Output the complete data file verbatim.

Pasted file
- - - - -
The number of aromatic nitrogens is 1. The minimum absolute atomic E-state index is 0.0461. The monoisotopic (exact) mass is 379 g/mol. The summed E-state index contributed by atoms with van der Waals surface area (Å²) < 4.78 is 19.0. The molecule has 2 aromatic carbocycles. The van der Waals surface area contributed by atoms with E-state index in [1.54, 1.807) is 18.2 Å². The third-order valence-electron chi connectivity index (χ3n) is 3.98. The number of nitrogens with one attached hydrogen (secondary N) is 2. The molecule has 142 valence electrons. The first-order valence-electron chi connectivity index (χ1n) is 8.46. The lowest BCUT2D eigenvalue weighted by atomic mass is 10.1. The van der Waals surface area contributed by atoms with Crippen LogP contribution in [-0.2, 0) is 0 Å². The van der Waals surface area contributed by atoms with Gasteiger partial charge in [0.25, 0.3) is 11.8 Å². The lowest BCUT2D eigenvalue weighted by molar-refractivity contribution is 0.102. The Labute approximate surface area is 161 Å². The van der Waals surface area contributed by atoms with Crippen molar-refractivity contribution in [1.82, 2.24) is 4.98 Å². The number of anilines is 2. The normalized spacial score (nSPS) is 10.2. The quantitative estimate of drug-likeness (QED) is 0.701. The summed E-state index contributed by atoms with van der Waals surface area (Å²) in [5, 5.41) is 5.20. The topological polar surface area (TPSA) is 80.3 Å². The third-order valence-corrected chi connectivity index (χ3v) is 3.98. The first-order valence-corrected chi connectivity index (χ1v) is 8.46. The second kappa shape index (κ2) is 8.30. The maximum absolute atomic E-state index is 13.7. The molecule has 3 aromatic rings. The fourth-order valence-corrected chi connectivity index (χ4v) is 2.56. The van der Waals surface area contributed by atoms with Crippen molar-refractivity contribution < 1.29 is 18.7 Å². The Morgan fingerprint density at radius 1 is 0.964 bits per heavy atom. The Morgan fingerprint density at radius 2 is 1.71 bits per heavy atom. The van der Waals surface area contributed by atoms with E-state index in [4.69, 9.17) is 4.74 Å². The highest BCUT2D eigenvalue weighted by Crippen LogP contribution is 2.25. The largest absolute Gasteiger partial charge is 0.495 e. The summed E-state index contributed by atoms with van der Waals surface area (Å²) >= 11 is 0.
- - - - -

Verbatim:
The number of aromatic nitrogens is 1. The minimum absolute atomic E-state index is 0.0461. The monoisotopic (exact) mass is 379 g/mol. The summed E-state index contributed by atoms with van der Waals surface area (Å²) < 4.78 is 19.0. The molecule has 2 aromatic carbocycles. The van der Waals surface area contributed by atoms with E-state index in [1.54, 1.807) is 18.2 Å². The third-order valence-electron chi connectivity index (χ3n) is 3.98. The number of nitrogens with one attached hydrogen (secondary N) is 2. The molecule has 142 valence electrons. The first-order valence-electron chi connectivity index (χ1n) is 8.46. The lowest BCUT2D eigenvalue weighted by atomic mass is 10.1. The van der Waals surface area contributed by atoms with Crippen LogP contribution in [-0.2, 0) is 0 Å². The van der Waals surface area contributed by atoms with Gasteiger partial charge in [0.25, 0.3) is 11.8 Å². The lowest BCUT2D eigenvalue weighted by molar-refractivity contribution is 0.102. The Labute approximate surface area is 161 Å². The van der Waals surface area contributed by atoms with Crippen molar-refractivity contribution in [1.82, 2.24) is 4.98 Å². The number of anilines is 2. The normalized spacial score (nSPS) is 10.2. The quantitative estimate of drug-likeness (QED) is 0.701. The summed E-state index contributed by atoms with van der Waals surface area (Å²) in [5, 5.41) is 5.20. The topological polar surface area (TPSA) is 80.3 Å². The third-order valence-corrected chi connectivity index (χ3v) is 3.98. The first-order valence-corrected chi connectivity index (χ1v) is 8.46. The second kappa shape index (κ2) is 8.30. The maximum absolute atomic E-state index is 13.7. The molecule has 3 aromatic rings. The fourth-order valence-corrected chi connectivity index (χ4v) is 2.56. The van der Waals surface area contributed by atoms with Crippen molar-refractivity contribution < 1.29 is 18.7 Å². The Morgan fingerprint density at radius 1 is 0.964 bits per heavy atom. The Morgan fingerprint density at radius 2 is 1.71 bits per heavy atom. The van der Waals surface area contributed by atoms with E-state index in [4.69, 9.17) is 4.74 Å². The highest BCUT2D eigenvalue weighted by Crippen LogP contribution is 2.25. The largest absolute Gasteiger partial charge is 0.495 e. The summed E-state index contributed by atoms with van der Waals surface area (Å²) >= 11 is 0.